________________ CM . . . . Volume XII Number 6 . . . . November 10, 2005


Great Canadians: Twelve Profiles of Extraordinary People. (Great Canadian Stories).

Angela Murphy.
Edmonton, AB: Folklore Publishing, 2005. 144pp., pbk., $9.95.
ISBN 1-894864-46-8.

Subject Heading:

Grades 7 and up / Ages 12 and up.

Review by Ronald J. Hore.

**½ /4



Believing that the quiet of the country might improve Isa's health, he moved the family to Bellevue House, a small villa decorated in a unique and ornate style that caused Macdonald to nickname it the Pekoe Pagoda. Despite the whimsical nickname, Macdonald's life in that house was not a happy one. Their baby son died at the age of 13 months, and even though Isabella gave birth to another son in 1850, she never regained her health. Macdonald hired servants to help in the home and did everything he could to keep his wife healthy. But she continued to decline, spending most of her time in bed or in a wheelchair. For solace, Macdonald turned to the bottle.

Despite his personal hardships and occasional alcoholic lapses, Macdonald continued to do well on the political scene. He acquired a new law partner, which gave him more time to spend on political matters. In 1854, with the Conservatives back in power, Macdonald became attorney general. The following year he met George-Étienne Cartier, a corporate lawyer from Montréal and a moderate conservative. With similar interests and political views, they became close friends.



This slim volume offers 12 profiles of "Extraordinary Canadians" and, in the main, delivers what it promises. The quotation above, from the profile of Sir John A. Macdonald, and a chapter of less than 14 pages, offers an insight into why this man, famous today for drink, took to the bottle. The book, at 144 pages of reasonably large print, makes for easy reading, yet provides a wealth of detail. In the introduction to the book, the author lists the criteria she used in picking the twelve "Great Canadians" covered. "The individuals selected for this volume must (a) have a name that is widely recognized in Canada, and (b) have contributed in a significant and positive way to Canadian culture or life." The introduction, itself, makes for interesting reading as the author wrestles with her reasons for choosing and the common thread that she picked up among these "Greats." Within the introduction, the author also muses on why more men than women were chosen. Perhaps that imbalance might be corrected in a future volume?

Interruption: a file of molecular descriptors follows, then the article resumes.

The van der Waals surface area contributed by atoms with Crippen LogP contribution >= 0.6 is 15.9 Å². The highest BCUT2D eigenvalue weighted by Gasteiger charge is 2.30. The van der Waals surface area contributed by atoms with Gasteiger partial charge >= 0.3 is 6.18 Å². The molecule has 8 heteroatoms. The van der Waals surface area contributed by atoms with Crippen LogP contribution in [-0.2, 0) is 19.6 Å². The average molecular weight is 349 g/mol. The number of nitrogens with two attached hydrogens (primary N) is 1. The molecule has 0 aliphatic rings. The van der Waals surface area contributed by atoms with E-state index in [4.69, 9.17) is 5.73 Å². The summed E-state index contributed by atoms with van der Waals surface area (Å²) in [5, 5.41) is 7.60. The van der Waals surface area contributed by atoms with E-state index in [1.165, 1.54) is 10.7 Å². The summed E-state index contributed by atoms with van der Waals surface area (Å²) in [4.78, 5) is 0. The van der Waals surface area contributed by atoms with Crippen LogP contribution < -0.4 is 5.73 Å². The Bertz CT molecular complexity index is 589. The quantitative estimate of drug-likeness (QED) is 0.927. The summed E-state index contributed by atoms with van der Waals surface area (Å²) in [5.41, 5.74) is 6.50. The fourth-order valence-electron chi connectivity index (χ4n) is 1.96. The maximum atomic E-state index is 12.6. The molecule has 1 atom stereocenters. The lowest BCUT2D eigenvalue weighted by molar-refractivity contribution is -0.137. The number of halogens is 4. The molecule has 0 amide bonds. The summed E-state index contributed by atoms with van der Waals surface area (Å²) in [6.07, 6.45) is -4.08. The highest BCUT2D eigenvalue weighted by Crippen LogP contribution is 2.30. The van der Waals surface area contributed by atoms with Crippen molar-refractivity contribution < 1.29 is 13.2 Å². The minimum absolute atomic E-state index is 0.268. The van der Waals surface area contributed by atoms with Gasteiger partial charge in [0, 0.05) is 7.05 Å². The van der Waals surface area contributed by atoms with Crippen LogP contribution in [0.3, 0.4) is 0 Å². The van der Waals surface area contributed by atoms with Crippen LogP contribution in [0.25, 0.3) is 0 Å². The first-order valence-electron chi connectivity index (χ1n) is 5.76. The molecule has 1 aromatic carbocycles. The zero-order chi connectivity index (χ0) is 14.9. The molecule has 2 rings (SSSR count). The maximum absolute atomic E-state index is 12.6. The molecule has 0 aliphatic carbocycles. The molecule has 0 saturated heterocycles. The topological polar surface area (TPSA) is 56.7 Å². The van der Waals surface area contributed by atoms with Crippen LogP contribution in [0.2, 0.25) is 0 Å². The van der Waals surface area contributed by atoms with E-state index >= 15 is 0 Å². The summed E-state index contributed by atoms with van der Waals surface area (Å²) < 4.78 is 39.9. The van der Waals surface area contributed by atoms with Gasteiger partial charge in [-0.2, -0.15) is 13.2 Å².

The book certainly includes a wide variety of types of people, such as politicians, environmentalists, writers, sports figures, and includes both men and women. The great Canadians profiled are: Margaret Atwood, Tommy Douglas, Terry Fox, Wayne Gretzky, Sir John A. Macdonald, Nellie McClung, Marshall McLuhan, Emily Murphy, Lester B. Pearson, Louis Riel, David Suzuki, and Pierre Elliot Trudeau. While readers may be familiar with most, if not all, of the choices, there is enough meat in each chapter to provide some detail on these individuals. Most readers should learn something about the person that they did not know before picking up the book. Were you aware that Nellie McLung and Emily Murphy battled to have women declared persons?

     Each chapter begins with an actual quote from the person being profiled. A sample of these include: Tommy Douglas's "Watch out for the little fellow with an idea," - Wayne Gretzky's "Of the shots you don't take, one hundred percent don't go in," - Marshall McLuhan's "You mean my fallacy was all wrong?" These brief comments shed a great deal of light on the individuals who spoke them and fit in well as an introduction to their particular chapter. 

     A volume this size cannot act as the definitive source on each of these individuals. It can, however, whet the appetite for more. The author provides three pages of "Notes on Sources" for those readers who may want to dig deeper into the life and background of a particular individual. The writing is straightforward, the chapters interesting. You may not agree with all the choices, but I believe they fit within her criteria. This is not an attempt to categorize the Greatest Canadians, but is a selection of twelve of the Great Canadians.

      This book should appeal to a wide range of individuals, from the student researching a school project, to the adult searching for something to read during a trip or a quiet evening at home.


Ronald J. Hore, involved with the Canadian Authors Association and writer's workshops for several years, retired from the business world in Winnipeg, MB. 

To comment on this title or this review, send mail to cm@umanitoba.ca.

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